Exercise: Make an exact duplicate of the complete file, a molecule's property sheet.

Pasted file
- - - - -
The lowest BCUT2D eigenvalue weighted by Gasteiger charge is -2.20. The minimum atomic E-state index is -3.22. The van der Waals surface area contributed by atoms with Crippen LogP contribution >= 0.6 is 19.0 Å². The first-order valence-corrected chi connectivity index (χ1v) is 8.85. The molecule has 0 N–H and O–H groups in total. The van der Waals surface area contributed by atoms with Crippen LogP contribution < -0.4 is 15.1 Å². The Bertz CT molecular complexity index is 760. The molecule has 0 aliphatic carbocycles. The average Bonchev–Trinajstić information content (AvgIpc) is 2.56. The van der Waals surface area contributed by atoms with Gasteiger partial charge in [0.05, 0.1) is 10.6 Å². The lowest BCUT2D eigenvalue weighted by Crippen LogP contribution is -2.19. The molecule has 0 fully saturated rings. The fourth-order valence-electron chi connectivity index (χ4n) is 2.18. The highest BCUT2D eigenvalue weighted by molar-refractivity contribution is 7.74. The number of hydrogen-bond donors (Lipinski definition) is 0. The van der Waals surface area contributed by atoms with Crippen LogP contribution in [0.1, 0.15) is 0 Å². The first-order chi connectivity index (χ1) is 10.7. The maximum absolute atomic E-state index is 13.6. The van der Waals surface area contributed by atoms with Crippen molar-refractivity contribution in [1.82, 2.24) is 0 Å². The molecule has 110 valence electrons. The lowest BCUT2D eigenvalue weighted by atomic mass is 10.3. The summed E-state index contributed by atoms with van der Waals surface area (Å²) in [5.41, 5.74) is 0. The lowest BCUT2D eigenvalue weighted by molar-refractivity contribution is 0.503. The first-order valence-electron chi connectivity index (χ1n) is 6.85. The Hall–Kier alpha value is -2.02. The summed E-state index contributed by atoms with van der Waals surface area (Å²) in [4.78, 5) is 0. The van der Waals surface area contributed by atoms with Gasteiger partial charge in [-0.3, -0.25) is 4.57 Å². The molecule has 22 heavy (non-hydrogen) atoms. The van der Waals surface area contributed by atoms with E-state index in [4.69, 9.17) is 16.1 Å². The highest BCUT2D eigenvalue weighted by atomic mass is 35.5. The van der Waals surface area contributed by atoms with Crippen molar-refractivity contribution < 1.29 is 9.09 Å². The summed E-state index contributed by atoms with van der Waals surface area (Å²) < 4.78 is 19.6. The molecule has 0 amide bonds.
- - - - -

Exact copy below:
The lowest BCUT2D eigenvalue weighted by Gasteiger charge is -2.20. The minimum atomic E-state index is -3.22. The van der Waals surface area contributed by atoms with Crippen LogP contribution >= 0.6 is 19.0 Å². The first-order valence-corrected chi connectivity index (χ1v) is 8.85. The molecule has 0 N–H and O–H groups in total. The van der Waals surface area contributed by atoms with Crippen LogP contribution < -0.4 is 15.1 Å². The Bertz CT molecular complexity index is 760. The molecule has 0 aliphatic carbocycles. The average Bonchev–Trinajstić information content (AvgIpc) is 2.56. The van der Waals surface area contributed by atoms with Gasteiger partial charge in [0.05, 0.1) is 10.6 Å². The lowest BCUT2D eigenvalue weighted by Crippen LogP contribution is -2.19. The molecule has 0 fully saturated rings. The fourth-order valence-electron chi connectivity index (χ4n) is 2.18. The highest BCUT2D eigenvalue weighted by molar-refractivity contribution is 7.74. The number of hydrogen-bond donors (Lipinski definition) is 0. The van der Waals surface area contributed by atoms with Crippen LogP contribution in [0.1, 0.15) is 0 Å². The first-order chi connectivity index (χ1) is 10.7. The maximum absolute atomic E-state index is 13.6. The van der Waals surface area contributed by atoms with Crippen molar-refractivity contribution in [1.82, 2.24) is 0 Å². The molecule has 110 valence electrons. The lowest BCUT2D eigenvalue weighted by atomic mass is 10.3. The summed E-state index contributed by atoms with van der Waals surface area (Å²) in [5.41, 5.74) is 0. The lowest BCUT2D eigenvalue weighted by molar-refractivity contribution is 0.503. The first-order valence-electron chi connectivity index (χ1n) is 6.85. The Hall–Kier alpha value is -2.02. The summed E-state index contributed by atoms with van der Waals surface area (Å²) in [4.78, 5) is 0. The van der Waals surface area contributed by atoms with Gasteiger partial charge in [-0.3, -0.25) is 4.57 Å². The molecule has 22 heavy (non-hydrogen) atoms. The van der Waals surface area contributed by atoms with E-state index in [4.69, 9.17) is 16.1 Å². The highest BCUT2D eigenvalue weighted by atomic mass is 35.5. The van der Waals surface area contributed by atoms with Crippen molar-refractivity contribution < 1.29 is 9.09 Å². The summed E-state index contributed by atoms with van der Waals surface area (Å²) < 4.78 is 19.6. The molecule has 0 amide bonds.